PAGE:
IEEE Sets System Requirements For Broadband-Over-Powerline Standard, Issues Call For Proposals

PISCATAWAY, NEW JERSEY - The effort to create a broadband-over-powerline (BPL) standard at the IEEE has passed a significant milestone. The working group for this standard, which contains major companies at all points of the BPL value chain, has developed over 400 requirements for the baseline BPL standard and issued a call for proposals to obtain technical solutions for systems that meet these requirements. Proposals are due by June 4.

The standard, IEEE P1901, “Standard for Broadband over Power Line Networks: Medium Access Control and Physical Layer Specifications”, will be a comprehensive specification needed to send high-speed digital data over the power lines between substations and homes and offices. It also will provide for digital voice, data and video signals to be carried over and accessed from electrical lines within structures.

“Gaining agreement for BPL system requirements is a major achievement and clears the way for the working group to create a solid standard,” says Jean-Philippe Faure, chair of the IEEE P1901 Working Group and vice president-standardization at Ilevo. “The agreement we’ve gotten on this detailed foundation makes me confident that we will create in 2008 a global draft standard that will enable companies worldwide to manufacture the components and systems needed to develop the BPL industry.


The call for proposal addresses functional and technical requirements in three areas: an access cluster that provides for transmission of broadband content on the medium- and low-voltage power lines that feed homes; an in-home cluster that allows low-voltage wiring in structures to carry digital content; and a coexistence and interoperability cluster that ensures all equipment and devices used on BPL networks are compatible.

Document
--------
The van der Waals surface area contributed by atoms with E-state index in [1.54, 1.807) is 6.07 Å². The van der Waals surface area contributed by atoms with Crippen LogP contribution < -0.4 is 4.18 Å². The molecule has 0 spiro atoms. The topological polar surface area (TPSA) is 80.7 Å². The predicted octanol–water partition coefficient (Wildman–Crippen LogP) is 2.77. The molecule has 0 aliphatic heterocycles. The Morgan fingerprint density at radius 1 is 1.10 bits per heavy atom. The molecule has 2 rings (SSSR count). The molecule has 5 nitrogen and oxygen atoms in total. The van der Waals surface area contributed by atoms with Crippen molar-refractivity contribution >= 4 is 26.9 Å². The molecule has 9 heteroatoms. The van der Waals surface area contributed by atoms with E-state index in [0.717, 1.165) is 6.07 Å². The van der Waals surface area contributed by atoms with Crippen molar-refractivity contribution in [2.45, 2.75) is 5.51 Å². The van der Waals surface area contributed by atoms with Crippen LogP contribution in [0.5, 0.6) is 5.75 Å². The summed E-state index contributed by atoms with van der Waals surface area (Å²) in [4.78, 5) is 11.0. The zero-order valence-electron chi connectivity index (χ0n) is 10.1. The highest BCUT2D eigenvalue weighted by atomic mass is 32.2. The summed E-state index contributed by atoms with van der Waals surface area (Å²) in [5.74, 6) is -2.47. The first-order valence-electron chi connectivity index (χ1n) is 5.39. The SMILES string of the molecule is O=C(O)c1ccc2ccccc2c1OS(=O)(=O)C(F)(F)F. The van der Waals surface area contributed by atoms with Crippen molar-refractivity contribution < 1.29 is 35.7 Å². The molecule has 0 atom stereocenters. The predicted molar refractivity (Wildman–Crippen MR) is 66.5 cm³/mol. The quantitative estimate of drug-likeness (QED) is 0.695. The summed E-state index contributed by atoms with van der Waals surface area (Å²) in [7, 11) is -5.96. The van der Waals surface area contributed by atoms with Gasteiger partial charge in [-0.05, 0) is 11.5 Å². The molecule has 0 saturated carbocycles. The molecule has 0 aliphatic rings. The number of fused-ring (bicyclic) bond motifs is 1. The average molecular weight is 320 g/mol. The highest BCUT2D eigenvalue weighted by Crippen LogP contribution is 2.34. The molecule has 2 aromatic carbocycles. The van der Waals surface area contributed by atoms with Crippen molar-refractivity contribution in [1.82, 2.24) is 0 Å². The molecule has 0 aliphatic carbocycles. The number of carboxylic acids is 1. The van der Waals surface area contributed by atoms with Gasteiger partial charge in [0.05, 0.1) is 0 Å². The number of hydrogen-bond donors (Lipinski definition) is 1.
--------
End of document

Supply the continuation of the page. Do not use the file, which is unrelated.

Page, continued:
The access cluster sets requirements for bringing multimedia services to residences via power lines and for developing electric utility applications. This involves head-end hardware that extracts Internet signals from fiber-optic cables and places them on the current running through power lines, repeaters on distribution lines that keep the signal viable, and customer premise equipment that extracts the signal for use in a structure.

In-home requirements address the use of the power lines in a residence or office as a digital broadcasting medium for the spread of ISP broadband services inside the home, computer applications, whether from one computer to another or to peripherals, as well as for consumer electronics audio, video and other applications.

Coexistence and interoperability considerations are important because of the many devices that may be on a BPL network. This cluster involves protocols that govern how hardware for various applications can share the medium without interfering.

The working group will evaluate and select proposals that best meet the requirements of each cluster. “The goal is to create the best technical standard, whether from one or many sources,” says Faure. “The technologies chosen will form the baseline for the standard, which will allow the full standard to be written and companies to begin creating and testing prototypes of BPL hardware.”

In addition to land-based systems, the working group has begun to extend its efforts to include BPL capabilities for planes, ships, and trains. The goal is to give those who manufacture such transportation platforms an alternative approach to networking digital information.


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